I blame the license. It required them to innovate, they largely whiffed. Trashed all the functionality from NFL2k and with it most of the feedback loops people expect from a sports/football game game.
    Their attempt to innovate beyond that expectation failed so bad it killed the entire franchise.
    mestevo
    I blame the license. It required them to innovate, they largely whiffed. Trashed all the functionality from NFL2k and with it most of the feedback loops people expect from a sports/football game game.
    Their attempt to innovate beyond that expectation failed so bad it killed the entire franchise.

    In that sense, I agree. Not having the license, forced them to be innovative. Like you said, they whiffed hard. They must have set the bar unrealistically high salewise for the product they put out. If that was year one of a new series, that would have been considered a success because they had foundation set. With the legends approach, I don't know how much they could have expanded from there anyway. They should have had lower expectations.
    But I can imagine how difficult the process for a fully generic sports game could be. For the big companies(EA and 2k), want to be as authentic as possible. They have the financial backing and resources in order to make a generic sports game. But don't want to go that route because generic games don't sell well to masses. So like APF, they get pulled quickly. Lower/Indie companies don't have the same financial backing and resources to go all out. They have longer leash but fail due too lack of resources and notoriety. Even then they need strong promotion. If they could get a well known sports player to endorse and be on cover, casuals would buy.
    XFL would need sustained sucess for any company to consider making a game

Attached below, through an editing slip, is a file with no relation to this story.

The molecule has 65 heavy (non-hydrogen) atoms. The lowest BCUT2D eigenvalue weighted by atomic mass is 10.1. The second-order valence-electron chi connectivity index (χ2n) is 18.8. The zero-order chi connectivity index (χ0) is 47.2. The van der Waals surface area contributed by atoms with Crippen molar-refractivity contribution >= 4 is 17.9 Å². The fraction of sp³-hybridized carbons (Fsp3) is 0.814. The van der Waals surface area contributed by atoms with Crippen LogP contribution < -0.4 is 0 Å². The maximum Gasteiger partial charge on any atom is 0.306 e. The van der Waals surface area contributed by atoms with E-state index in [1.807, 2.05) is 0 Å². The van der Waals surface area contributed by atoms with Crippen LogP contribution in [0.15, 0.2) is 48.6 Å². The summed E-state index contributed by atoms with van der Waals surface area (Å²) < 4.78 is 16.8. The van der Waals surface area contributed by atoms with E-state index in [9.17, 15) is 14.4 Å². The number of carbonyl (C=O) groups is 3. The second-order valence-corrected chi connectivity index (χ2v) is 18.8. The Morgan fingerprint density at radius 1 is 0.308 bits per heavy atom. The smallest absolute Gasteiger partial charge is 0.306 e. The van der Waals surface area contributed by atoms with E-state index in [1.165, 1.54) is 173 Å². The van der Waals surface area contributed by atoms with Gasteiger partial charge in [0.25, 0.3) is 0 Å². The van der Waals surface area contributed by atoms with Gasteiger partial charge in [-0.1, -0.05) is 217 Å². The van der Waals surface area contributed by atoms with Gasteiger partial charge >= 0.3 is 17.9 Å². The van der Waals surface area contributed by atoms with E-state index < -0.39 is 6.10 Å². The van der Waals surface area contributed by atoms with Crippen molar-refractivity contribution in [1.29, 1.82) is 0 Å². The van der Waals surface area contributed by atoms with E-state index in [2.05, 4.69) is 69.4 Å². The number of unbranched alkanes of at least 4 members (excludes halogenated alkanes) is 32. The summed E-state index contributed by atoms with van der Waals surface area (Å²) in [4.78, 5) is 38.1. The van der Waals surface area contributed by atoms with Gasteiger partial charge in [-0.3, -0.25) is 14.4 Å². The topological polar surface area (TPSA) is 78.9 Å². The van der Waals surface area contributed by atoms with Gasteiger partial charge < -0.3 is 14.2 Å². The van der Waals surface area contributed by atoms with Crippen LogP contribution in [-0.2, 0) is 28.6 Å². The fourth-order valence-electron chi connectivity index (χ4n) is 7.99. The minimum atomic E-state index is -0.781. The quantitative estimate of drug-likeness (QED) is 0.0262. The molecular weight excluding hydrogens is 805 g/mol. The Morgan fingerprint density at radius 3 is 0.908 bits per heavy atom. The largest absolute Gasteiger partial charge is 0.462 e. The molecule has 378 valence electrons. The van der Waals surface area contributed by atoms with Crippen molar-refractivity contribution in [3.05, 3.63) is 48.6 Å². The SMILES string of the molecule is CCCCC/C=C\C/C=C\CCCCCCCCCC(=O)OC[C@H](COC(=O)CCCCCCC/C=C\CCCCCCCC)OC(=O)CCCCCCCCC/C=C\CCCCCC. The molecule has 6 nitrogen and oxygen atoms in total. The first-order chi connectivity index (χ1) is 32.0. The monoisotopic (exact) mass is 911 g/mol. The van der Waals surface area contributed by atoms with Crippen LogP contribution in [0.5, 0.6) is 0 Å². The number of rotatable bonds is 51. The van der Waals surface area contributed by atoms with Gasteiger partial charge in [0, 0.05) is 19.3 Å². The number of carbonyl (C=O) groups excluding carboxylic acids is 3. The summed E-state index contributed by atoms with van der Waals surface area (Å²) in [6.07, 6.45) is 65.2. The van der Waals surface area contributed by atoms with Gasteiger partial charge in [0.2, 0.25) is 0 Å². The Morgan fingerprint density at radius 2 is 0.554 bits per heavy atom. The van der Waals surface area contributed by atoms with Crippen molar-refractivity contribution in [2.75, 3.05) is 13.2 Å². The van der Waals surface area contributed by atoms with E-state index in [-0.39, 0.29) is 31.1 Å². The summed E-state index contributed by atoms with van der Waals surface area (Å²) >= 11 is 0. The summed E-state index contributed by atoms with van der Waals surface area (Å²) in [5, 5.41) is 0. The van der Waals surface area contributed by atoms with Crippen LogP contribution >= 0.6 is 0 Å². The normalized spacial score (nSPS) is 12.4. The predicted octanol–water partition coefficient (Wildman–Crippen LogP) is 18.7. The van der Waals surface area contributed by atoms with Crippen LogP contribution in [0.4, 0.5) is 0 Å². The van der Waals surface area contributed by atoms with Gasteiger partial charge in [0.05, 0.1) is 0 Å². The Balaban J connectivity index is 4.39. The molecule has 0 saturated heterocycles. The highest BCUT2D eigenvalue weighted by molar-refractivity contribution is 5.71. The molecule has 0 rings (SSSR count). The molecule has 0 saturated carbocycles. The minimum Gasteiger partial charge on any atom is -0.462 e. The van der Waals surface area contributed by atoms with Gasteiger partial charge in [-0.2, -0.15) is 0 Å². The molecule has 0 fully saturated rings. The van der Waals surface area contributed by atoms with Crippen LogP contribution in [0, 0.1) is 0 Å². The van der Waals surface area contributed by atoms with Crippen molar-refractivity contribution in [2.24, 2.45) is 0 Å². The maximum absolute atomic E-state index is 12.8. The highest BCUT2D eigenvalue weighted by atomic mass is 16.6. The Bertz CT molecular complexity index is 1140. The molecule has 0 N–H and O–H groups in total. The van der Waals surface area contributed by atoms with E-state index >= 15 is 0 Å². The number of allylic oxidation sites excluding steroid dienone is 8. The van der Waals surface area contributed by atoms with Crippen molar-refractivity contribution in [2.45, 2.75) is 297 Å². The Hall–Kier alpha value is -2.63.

"But it wasn’t before long that the XFL would fold, forcing McMahon and NBC to lose a lot of money.Flash forward almost 20 years later…
    Now, after two decades, the XFL is preparing to make its triumphant return. And although things didn’t work out the first time, McMahon and his group of investors don’t foresee the same mistakes happening again."

    But it will fail again and it's hilarious they don't realize that. People don't like football that much. They like their NFL team and playing fantasy football and that's it.  Even if an XFL game has the best football gameplay of all time it won't matter in terms of sales.
    It really depends how you quantify success. AAF wasn't a failure as far as interest went, it was in a flawed state financially.
    XFL won't have that problem, at least initially.
    The problem is the costs to make the game. No one is investing money unless they know they can make a profit on this game or at least make a name to sell other games.
    You would think by now with all the engines out there, they just need to change how the players interact and let the physics happen. It is going to take a change to get 2k back.
    Better tech to just scan every game played, capture the plays, motion capture, player ratings, etc. Then feed all the info into the engines for physics, lighting, sound, etc. With the GPS tracking starting, maybe it won't be too far off.
    Sent from my SM-T820 using Tapatalk